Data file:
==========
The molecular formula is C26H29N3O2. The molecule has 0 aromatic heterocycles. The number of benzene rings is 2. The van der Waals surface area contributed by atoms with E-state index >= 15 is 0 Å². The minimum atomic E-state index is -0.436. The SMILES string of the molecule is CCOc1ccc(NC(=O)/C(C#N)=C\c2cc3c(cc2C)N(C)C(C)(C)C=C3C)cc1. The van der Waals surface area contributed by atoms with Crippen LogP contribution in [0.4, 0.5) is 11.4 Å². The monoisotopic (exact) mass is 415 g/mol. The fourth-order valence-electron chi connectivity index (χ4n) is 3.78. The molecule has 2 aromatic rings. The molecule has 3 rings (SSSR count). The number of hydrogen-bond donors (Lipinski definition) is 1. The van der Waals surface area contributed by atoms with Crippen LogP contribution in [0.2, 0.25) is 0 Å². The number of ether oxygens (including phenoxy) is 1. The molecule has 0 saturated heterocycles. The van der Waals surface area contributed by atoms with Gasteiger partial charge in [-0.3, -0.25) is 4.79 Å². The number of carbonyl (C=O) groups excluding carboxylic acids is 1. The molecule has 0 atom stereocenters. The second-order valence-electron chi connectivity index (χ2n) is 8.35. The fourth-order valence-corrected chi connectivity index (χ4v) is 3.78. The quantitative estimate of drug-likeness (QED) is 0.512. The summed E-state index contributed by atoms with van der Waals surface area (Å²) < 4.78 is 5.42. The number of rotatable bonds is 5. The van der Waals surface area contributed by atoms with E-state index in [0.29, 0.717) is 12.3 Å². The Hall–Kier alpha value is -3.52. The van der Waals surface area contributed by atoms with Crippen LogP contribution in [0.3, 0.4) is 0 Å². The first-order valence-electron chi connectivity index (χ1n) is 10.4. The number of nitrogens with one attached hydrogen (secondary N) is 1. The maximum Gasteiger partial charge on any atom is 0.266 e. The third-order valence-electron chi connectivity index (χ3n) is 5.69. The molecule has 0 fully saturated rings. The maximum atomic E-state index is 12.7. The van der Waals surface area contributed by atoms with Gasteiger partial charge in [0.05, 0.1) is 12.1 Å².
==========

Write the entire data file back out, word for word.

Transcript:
The molecular formula is C26H29N3O2. The molecule has 0 aromatic heterocycles. The number of benzene rings is 2. The van der Waals surface area contributed by atoms with E-state index >= 15 is 0 Å². The minimum atomic E-state index is -0.436. The SMILES string of the molecule is CCOc1ccc(NC(=O)/C(C#N)=C\c2cc3c(cc2C)N(C)C(C)(C)C=C3C)cc1. The van der Waals surface area contributed by atoms with Crippen LogP contribution in [0.4, 0.5) is 11.4 Å². The monoisotopic (exact) mass is 415 g/mol. The fourth-order valence-electron chi connectivity index (χ4n) is 3.78. The molecule has 2 aromatic rings. The molecule has 3 rings (SSSR count). The number of hydrogen-bond donors (Lipinski definition) is 1. The van der Waals surface area contributed by atoms with Crippen LogP contribution in [0.2, 0.25) is 0 Å². The number of ether oxygens (including phenoxy) is 1. The molecule has 0 saturated heterocycles. The van der Waals surface area contributed by atoms with Gasteiger partial charge in [-0.3, -0.25) is 4.79 Å². The number of carbonyl (C=O) groups excluding carboxylic acids is 1. The molecule has 0 atom stereocenters. The second-order valence-electron chi connectivity index (χ2n) is 8.35. The fourth-order valence-corrected chi connectivity index (χ4v) is 3.78. The quantitative estimate of drug-likeness (QED) is 0.512. The summed E-state index contributed by atoms with van der Waals surface area (Å²) < 4.78 is 5.42. The number of rotatable bonds is 5. The van der Waals surface area contributed by atoms with E-state index in [0.29, 0.717) is 12.3 Å². The Hall–Kier alpha value is -3.52. The van der Waals surface area contributed by atoms with Crippen LogP contribution in [0.3, 0.4) is 0 Å². The first-order valence-electron chi connectivity index (χ1n) is 10.4. The number of nitrogens with one attached hydrogen (secondary N) is 1. The maximum Gasteiger partial charge on any atom is 0.266 e. The third-order valence-electron chi connectivity index (χ3n) is 5.69. The molecule has 0 fully saturated rings. The maximum atomic E-state index is 12.7. The van der Waals surface area contributed by atoms with Gasteiger partial charge in [0.05, 0.1) is 12.1 Å².